This comparison in the simile echoes a similar instance in Book 2, which described Aeneas first reaction to the Greek invasion of Troy. In both of these portrayals, Aeneas was unaware of his surroundings.
Furthermore, in Dido’s comparison with the wounded deer, there is the suggestion that she is not entirely innocent and that she was more responsible for her plight than Aeneas. The queen’s passion and her own desires have led her to her suffering. These made her respond to her feelings not entirely as a rational and sentient person but a wounded animal. With the deer-simile, the reader sees Dido’s transformation from an earlier huntress representation, with her comparison to Diana, to being the hunted – organized for Aeneas enjoyment and amusement. The hunter became Aeneas whose divine appearance and standing inspired a hint of Bacchic frenzy.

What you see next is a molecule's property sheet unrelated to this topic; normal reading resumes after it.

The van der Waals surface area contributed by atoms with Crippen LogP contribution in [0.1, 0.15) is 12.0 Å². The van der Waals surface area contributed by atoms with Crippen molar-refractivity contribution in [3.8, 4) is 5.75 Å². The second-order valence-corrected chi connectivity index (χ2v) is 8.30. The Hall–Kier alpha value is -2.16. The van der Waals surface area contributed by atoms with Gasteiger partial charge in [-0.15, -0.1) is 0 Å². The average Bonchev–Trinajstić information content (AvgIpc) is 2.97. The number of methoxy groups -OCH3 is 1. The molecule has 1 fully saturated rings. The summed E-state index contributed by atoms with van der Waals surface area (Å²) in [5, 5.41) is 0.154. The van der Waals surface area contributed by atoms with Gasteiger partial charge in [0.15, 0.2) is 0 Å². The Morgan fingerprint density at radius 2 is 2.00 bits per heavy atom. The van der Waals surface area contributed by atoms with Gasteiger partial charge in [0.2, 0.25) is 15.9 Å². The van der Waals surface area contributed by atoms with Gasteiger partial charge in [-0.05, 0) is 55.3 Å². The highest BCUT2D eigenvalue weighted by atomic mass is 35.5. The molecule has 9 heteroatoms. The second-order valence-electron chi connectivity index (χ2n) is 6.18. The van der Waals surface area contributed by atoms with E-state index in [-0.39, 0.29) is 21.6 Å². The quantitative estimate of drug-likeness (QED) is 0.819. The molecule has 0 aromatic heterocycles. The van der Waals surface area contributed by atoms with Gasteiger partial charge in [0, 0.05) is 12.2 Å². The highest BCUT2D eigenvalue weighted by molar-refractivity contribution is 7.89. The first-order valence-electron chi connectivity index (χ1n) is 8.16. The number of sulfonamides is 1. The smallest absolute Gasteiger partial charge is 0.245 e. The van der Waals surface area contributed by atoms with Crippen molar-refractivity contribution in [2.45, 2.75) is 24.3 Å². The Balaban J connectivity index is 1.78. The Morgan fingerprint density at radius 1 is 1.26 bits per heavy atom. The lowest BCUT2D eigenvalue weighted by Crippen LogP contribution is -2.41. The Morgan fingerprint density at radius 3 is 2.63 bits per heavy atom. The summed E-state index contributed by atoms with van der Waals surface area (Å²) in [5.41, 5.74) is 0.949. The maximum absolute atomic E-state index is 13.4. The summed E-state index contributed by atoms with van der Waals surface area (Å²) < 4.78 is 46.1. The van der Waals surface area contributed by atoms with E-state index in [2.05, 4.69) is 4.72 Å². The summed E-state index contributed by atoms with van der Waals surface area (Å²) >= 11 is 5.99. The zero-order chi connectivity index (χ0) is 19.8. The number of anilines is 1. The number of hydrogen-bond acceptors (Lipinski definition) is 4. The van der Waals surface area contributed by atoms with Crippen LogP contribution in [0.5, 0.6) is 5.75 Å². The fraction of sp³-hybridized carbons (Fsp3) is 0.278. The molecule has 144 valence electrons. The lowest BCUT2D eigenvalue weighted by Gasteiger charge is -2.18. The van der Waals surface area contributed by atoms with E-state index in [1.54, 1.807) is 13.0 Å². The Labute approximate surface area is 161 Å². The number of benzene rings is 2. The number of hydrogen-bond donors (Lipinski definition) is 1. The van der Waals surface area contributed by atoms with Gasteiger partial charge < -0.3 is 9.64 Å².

The deer-simile functioned in several other ways as well. The simile, for instance, highlighted Didos nature as a lover and by representing temptation and a kind of love that would lull a man to choose the easier and more comfortable path, established how she was reduced to a mere test of Aeneads character, a test that he must face before he could reach Italy. Dido’s role would be relegated to an experience, which was designed to strengthen Aeneas worth as a man. With Dido as the “wounded deer” as illuminated in the previous explanation, Aeneas was presented with a major crisis that he must overcome in order to carry on with his destiny.
Dido and Aeneas with the deer-simile also came to be compared with the tragedy of doomed lover - those caught in the clutches of warring dieties. The hunter and the deer became victims of forces that are beyond their control. Venus and Juno are the main puppeteers in this tragedy, without them the story could have trudged on differently. With the deities’ power and selfish interests: Venus, with her intent in preserving Aeneas line; and, Juno with her hatred for